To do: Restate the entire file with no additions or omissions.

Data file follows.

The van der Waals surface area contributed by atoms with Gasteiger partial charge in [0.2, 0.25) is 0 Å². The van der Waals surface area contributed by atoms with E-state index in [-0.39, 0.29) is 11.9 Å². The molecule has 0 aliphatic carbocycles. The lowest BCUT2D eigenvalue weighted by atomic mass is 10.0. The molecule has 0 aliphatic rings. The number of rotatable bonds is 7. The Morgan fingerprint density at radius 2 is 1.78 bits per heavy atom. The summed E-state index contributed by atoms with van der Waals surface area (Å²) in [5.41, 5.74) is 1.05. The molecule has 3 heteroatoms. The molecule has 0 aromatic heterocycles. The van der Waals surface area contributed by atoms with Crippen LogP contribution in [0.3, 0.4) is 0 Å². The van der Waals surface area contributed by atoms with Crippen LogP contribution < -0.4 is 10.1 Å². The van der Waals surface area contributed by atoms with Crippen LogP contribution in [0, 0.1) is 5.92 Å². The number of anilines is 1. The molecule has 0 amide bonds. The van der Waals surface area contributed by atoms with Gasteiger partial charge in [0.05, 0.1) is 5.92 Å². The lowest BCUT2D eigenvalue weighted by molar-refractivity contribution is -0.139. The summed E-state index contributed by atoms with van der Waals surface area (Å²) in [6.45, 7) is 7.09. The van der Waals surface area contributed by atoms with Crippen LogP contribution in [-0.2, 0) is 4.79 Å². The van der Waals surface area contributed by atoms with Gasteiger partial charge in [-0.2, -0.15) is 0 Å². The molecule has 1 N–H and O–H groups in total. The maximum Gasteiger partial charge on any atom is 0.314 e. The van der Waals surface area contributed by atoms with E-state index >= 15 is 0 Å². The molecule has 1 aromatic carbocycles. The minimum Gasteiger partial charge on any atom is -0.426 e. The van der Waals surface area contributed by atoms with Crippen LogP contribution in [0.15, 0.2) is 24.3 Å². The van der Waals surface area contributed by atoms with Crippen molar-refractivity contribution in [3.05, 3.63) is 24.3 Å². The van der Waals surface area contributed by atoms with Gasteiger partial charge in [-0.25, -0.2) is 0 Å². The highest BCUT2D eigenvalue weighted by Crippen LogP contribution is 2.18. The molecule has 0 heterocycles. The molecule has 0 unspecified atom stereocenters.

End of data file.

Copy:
The van der Waals surface area contributed by atoms with Gasteiger partial charge in [0.2, 0.25) is 0 Å². The van der Waals surface area contributed by atoms with E-state index in [-0.39, 0.29) is 11.9 Å². The molecule has 0 aliphatic carbocycles. The lowest BCUT2D eigenvalue weighted by atomic mass is 10.0. The molecule has 0 aliphatic rings. The number of rotatable bonds is 7. The Morgan fingerprint density at radius 2 is 1.78 bits per heavy atom. The summed E-state index contributed by atoms with van der Waals surface area (Å²) in [5.41, 5.74) is 1.05. The molecule has 3 heteroatoms. The molecule has 0 aromatic heterocycles. The van der Waals surface area contributed by atoms with Crippen LogP contribution in [0.3, 0.4) is 0 Å². The van der Waals surface area contributed by atoms with Crippen LogP contribution < -0.4 is 10.1 Å². The van der Waals surface area contributed by atoms with Crippen LogP contribution in [0, 0.1) is 5.92 Å². The number of anilines is 1. The molecule has 0 amide bonds. The van der Waals surface area contributed by atoms with Gasteiger partial charge in [0.05, 0.1) is 5.92 Å². The lowest BCUT2D eigenvalue weighted by molar-refractivity contribution is -0.139. The summed E-state index contributed by atoms with van der Waals surface area (Å²) in [6.45, 7) is 7.09. The van der Waals surface area contributed by atoms with Crippen LogP contribution in [-0.2, 0) is 4.79 Å². The van der Waals surface area contributed by atoms with Gasteiger partial charge in [-0.2, -0.15) is 0 Å². The molecule has 1 N–H and O–H groups in total. The maximum Gasteiger partial charge on any atom is 0.314 e. The van der Waals surface area contributed by atoms with E-state index >= 15 is 0 Å². The molecule has 1 aromatic carbocycles. The minimum Gasteiger partial charge on any atom is -0.426 e. The van der Waals surface area contributed by atoms with Crippen LogP contribution in [0.15, 0.2) is 24.3 Å². The van der Waals surface area contributed by atoms with Crippen molar-refractivity contribution in [3.05, 3.63) is 24.3 Å². The van der Waals surface area contributed by atoms with Gasteiger partial charge in [-0.25, -0.2) is 0 Å². The highest BCUT2D eigenvalue weighted by Crippen LogP contribution is 2.18. The molecule has 0 heterocycles. The molecule has 0 unspecified atom stereocenters.